Nepal’s ruling coalition was in turmoil on the Saturday, when the PM said that he would support a presidential candidate from an opposition party ,the decision that prompted the deputy PM Lingden and other 3 ministers to resign.Nepal is set to choose it’s 3rd president on March ,9. Paudel from Nepal congress party was suppported by the PM for the presidential post, instead of supporting his own presidential candidate from the communist unified Marxist leninist(UML) party .
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Rajendra Lingden who is the Deputy PM from the Rashtra prajatantra party sent his resignation to the PM alongwith 3 other MPS including the RPP’S chairman and the other two.However ,RPP has not officially withdrawn it’s support to the govt.Parliamentary elections were held in November 2022 , Prachnada was sworn in as the 3rd Pm of the country on December 26.
Paudel was backed by 8 political parties for the post of the president.Lingden who is the minister of Energy ,water resources, irrigation said that the coalition under which they joined is no more in tact, and it would not be proper for them to continue in the govt.However ,the Pm has not yet accepted their resignation.
From the very beginning, Nepal has been seen as having an unstable government since 2008, when it became a republic after abolishing its monarchy, which was 239 years old.
Democracy and monarchy in Nepal:
Nepal was a Hindu kingdom in the past and then a constitutional monarchy in the modern period for many years. Throughout this period, political parties and the common people of Nepal have wanted a more open and responsive system of government. But the king, with the help of the army, retained full control over the government and restricted the expansion of democracy in Nepal.
The king accepted the demand for a new democratic constitution in 1990, in the wake of a strong pro-democracy movement. However, democratic governments had a short and troubled career. During the nineties, the Maoists of Nepal were successful in spreading their influence in many parts of Nepal. They believed in armed insurrection against the monarch and the ruling elite.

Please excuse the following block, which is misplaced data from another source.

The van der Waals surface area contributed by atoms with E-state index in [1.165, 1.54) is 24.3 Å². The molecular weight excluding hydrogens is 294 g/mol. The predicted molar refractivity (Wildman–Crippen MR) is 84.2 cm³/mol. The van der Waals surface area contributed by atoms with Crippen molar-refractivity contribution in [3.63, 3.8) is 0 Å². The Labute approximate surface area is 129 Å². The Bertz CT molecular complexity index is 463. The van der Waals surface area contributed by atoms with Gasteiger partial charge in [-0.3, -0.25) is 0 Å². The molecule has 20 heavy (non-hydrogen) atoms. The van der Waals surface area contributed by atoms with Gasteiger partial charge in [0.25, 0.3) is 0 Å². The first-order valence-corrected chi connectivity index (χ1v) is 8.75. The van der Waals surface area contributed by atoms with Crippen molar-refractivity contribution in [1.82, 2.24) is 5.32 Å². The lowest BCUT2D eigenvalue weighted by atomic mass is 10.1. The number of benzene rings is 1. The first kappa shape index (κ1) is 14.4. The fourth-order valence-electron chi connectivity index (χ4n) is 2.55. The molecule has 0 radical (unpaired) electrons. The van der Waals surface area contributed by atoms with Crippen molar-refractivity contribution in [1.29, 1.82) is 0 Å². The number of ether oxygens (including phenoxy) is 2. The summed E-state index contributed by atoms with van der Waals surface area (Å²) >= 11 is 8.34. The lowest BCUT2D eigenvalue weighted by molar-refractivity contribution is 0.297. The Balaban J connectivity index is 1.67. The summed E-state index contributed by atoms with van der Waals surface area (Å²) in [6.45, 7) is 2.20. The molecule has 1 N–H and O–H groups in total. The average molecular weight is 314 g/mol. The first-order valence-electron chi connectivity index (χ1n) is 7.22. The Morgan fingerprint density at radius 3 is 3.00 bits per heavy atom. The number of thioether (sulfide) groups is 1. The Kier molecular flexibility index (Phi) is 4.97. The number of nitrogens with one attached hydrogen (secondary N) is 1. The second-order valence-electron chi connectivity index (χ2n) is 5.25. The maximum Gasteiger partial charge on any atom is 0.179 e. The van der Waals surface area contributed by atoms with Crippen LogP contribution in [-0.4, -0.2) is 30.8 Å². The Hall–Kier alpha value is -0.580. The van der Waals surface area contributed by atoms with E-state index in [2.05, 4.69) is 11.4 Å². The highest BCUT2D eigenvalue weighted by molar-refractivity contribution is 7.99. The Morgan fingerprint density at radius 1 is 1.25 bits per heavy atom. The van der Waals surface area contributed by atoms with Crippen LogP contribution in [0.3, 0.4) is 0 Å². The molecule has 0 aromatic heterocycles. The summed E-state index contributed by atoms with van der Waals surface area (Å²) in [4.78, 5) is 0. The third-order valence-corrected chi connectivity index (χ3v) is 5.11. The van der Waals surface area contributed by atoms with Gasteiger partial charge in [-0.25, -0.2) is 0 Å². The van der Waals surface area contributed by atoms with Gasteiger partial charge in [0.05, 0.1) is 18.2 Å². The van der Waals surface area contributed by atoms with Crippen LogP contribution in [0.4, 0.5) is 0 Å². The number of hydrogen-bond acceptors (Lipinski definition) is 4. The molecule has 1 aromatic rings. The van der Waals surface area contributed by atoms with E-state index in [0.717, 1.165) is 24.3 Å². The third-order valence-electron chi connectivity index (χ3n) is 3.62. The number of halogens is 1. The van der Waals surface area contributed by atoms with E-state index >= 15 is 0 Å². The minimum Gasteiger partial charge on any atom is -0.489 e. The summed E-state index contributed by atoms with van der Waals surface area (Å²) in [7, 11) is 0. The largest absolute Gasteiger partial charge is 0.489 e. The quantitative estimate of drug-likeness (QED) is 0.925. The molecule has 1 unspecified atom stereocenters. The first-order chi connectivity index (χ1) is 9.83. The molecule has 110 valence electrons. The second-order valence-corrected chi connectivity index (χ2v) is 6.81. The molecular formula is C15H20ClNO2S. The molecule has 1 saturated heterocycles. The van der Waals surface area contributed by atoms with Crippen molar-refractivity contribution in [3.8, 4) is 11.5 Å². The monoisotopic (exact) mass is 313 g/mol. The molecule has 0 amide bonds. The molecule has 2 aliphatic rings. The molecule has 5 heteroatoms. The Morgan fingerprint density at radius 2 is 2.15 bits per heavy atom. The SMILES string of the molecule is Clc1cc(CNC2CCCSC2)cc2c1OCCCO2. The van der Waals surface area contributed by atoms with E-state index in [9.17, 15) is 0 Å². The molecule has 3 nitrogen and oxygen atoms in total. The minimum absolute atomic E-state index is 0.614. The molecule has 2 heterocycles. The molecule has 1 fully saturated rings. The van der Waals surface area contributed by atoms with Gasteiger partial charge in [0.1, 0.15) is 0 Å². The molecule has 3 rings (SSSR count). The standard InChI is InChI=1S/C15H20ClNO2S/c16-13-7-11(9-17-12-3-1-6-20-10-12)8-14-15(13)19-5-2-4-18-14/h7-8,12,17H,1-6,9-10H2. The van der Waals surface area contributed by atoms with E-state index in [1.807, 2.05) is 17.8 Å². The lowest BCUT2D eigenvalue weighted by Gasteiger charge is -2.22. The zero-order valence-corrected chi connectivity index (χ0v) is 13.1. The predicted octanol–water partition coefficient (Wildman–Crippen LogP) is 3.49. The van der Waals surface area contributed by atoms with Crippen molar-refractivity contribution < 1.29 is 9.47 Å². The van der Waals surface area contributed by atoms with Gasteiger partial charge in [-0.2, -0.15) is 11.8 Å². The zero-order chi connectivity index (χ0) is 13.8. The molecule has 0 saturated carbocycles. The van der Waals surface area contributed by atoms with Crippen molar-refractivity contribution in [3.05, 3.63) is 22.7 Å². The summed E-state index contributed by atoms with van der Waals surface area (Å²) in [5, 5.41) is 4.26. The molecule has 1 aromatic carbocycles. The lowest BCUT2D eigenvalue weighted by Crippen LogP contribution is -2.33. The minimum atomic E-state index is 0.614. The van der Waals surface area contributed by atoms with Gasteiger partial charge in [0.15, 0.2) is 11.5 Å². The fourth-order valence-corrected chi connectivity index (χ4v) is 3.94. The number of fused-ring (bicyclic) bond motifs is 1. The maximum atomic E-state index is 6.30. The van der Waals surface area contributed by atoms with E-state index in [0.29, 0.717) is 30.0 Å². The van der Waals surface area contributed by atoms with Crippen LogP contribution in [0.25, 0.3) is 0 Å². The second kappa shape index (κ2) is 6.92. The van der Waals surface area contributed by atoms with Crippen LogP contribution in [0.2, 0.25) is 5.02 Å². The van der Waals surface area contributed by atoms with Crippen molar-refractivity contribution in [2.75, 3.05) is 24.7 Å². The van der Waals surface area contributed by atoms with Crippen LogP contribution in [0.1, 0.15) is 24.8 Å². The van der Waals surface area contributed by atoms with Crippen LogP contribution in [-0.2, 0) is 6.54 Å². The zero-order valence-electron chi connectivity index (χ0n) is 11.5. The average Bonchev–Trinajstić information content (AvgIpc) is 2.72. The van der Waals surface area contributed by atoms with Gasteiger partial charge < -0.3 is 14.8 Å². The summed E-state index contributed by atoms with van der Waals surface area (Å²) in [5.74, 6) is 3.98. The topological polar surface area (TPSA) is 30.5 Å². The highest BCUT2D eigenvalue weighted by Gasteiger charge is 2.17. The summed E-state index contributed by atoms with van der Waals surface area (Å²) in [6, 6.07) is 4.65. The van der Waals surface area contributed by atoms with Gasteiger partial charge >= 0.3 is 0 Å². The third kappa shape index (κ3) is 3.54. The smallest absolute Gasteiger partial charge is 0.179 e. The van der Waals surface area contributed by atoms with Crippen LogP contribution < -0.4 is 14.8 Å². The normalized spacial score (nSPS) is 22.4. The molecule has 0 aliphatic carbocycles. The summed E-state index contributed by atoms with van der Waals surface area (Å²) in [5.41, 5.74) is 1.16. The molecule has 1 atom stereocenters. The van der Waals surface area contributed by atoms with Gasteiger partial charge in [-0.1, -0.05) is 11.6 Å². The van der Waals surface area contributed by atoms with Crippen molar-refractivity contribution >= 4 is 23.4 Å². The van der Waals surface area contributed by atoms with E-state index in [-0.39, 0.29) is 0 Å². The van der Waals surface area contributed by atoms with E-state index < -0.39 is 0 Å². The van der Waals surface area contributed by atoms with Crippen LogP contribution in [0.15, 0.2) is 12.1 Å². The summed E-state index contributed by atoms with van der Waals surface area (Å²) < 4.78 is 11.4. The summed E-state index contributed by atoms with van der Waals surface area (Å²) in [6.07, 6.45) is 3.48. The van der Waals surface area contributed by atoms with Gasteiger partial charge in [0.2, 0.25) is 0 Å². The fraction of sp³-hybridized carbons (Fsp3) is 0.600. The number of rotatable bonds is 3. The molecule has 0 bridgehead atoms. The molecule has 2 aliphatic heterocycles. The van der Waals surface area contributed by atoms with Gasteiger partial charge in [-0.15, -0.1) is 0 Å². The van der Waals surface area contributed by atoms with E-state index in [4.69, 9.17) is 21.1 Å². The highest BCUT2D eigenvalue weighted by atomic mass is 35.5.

This led to a violent conflict between the Maoist guerrillas and the armed forces of the king. For some time, there was a triangular conflict among the monarchist forces, the democrats and the Maoists. In 2002, the king abolished the parliament and dismissed the government, thus ending even the limited democracy that existed in Nepal. In April 2006, there were massive, country wide, prodemocracy protests.
Seven Party Alliance(SPA) :
The Seven Party Alliance (SPA) was a political alliance in Nepal formed in 2006.
The struggling pro-democracy forces achieved their first major victory when the king was forced to restore the House of Representatives that had been dissolved in April 2002. The largely non-violent movement was led by the Seven Party Alliance (SPA), the Maoists and social activists. Nepal’s transition to democracy is almost complete. Nepal has undergone a unique moment in its history because it formed a constituent assembly to draft the constitution for Nepal. Some sections in Nepal thought that a nominal monarchy was necessary for Nepal to retain its link with the past.
The Maoist groups agreed to suspend armed struggle. They wanted the constitution to include the radical programmes of social and economic restructuring. All the parties in the SPA did not agree with this programme. The Maoists and some other political groups were also deeply suspicious of the Indian government and its role in the future of Nepal. In 2008, Nepal became a democratic republic after abolishing the monarchy. In 2015, it adopted a new constitution.